Aligning priorities of the organisation and employees
Success starts with motivated employees. Every organisation needs a vision so that its employees can work passionately, attract people with the same vision and to keep on developing in an ever-changing world. But does the goal of your organisation fit in with the personal goals of your employees? Do the priorities of your organisation and your people match?
If the priorities chosen by management are not in line with the actual priorities of the employees, there is little chance that they will put the organisational priority first. Is Corporate Social Responsibility really important to your employees, for example, or is it only part of the organisation’s mission because People Planet and Profit is a trendy phenomenon? If the organisation’s priorities do not match those of its people, short-term success can be achieved, but long-term gains will never be accomplished. Or the priorities of the company and its employees will grow apart, and the success will be reversed, as in the case of Nokia and Kodak, for example.
The priority of your organisation should be an essential part in attracting new staff, putting together teams and reconsidering the existing management priority. Only then can you expect long-term success.
The real impact of Priorities
In 1994, John Elkington, a pioneer in the field of sustainability and organizational responsibility, introduced a concept he called the triple bottom line. He argued that companies should not only look at the financial bottom line of Profit, but also include the People and Planet aspects in their business operations. Since then, the concept of the 3 P’s has grown and expanded to include other points for attention for organisations. Purpose, Principles and Trust, for example, have become strong principles in recent years. We use these six principles in the People Change Scan to determine where the heart of our employees lies.
In the overview below you can see an illustration of what the priorities of the organisation are according to a randomly chosen employee. We call him Carl.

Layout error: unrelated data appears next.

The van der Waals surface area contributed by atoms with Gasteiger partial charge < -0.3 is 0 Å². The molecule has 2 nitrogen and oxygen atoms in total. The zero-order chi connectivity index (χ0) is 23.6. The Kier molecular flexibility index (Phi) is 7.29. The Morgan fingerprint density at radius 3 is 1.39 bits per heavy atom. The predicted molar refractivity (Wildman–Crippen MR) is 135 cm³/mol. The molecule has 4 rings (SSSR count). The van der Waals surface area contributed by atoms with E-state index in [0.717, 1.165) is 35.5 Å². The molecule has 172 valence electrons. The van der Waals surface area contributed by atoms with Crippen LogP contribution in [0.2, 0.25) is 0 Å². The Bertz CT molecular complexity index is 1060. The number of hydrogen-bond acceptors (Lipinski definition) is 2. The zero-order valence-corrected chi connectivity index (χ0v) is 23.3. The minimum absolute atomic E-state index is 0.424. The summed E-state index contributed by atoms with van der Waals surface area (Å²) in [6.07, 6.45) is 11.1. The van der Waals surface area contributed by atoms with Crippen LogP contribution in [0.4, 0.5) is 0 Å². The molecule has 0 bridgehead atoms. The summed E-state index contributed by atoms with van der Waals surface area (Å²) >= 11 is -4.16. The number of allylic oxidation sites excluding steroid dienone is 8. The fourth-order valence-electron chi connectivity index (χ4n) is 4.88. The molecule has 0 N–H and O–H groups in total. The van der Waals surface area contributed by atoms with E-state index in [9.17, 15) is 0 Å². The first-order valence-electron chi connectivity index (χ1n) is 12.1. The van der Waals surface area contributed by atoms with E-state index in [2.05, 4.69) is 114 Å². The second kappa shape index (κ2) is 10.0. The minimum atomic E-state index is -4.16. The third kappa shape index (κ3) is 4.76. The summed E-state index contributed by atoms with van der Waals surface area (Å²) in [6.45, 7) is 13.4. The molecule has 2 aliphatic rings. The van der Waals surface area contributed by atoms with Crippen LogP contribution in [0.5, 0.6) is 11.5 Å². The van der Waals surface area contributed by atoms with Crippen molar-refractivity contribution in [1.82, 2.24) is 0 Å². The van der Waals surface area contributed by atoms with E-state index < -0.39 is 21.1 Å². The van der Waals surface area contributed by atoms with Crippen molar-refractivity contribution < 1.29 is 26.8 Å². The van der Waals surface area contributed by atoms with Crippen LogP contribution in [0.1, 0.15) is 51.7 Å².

Carl sees the pursuit of a higher purpose as his highest priority. He wants to work for a company that explicitly deals with this. For example, he would fit well in a research institute. People who find purpose important are most motivated when they work in an organisation with a significantly higher goal, such as a CO2-neutral company or contributing to science. Think of Tony Chocolonely, who are fighting for slave-free chocolate. In an organisation without a higher goal, Carl loses his enthusiasm and energy over time.
More and more people are asking companies to make an active contribution to the world; a social responsibility. Companies like Tony Chocolonely tell a clear story and get others on board. Customers buy these chocolate bars because they feel they also contribute to fair trade.
Principles stands for working according to certain rules, standards and conditions. The right order of action is very important in this respect. For Carl, following the right principles and procedures is only important to a certain extent. This would not fit in well with a technical company or a government agency; both are set up according to fixed processes and on the basis of regulations. Carl would be annoyed by the sluggishness of the system and the slowness of the decision-making process, which stands in the way of serving a higher purpose.
At some companies, monitoring principles is essential. Think of the consequences that wrong priorities have had for Volkswagen; they considered profit to be more important than the principles of complying with the imposed exhaust readings.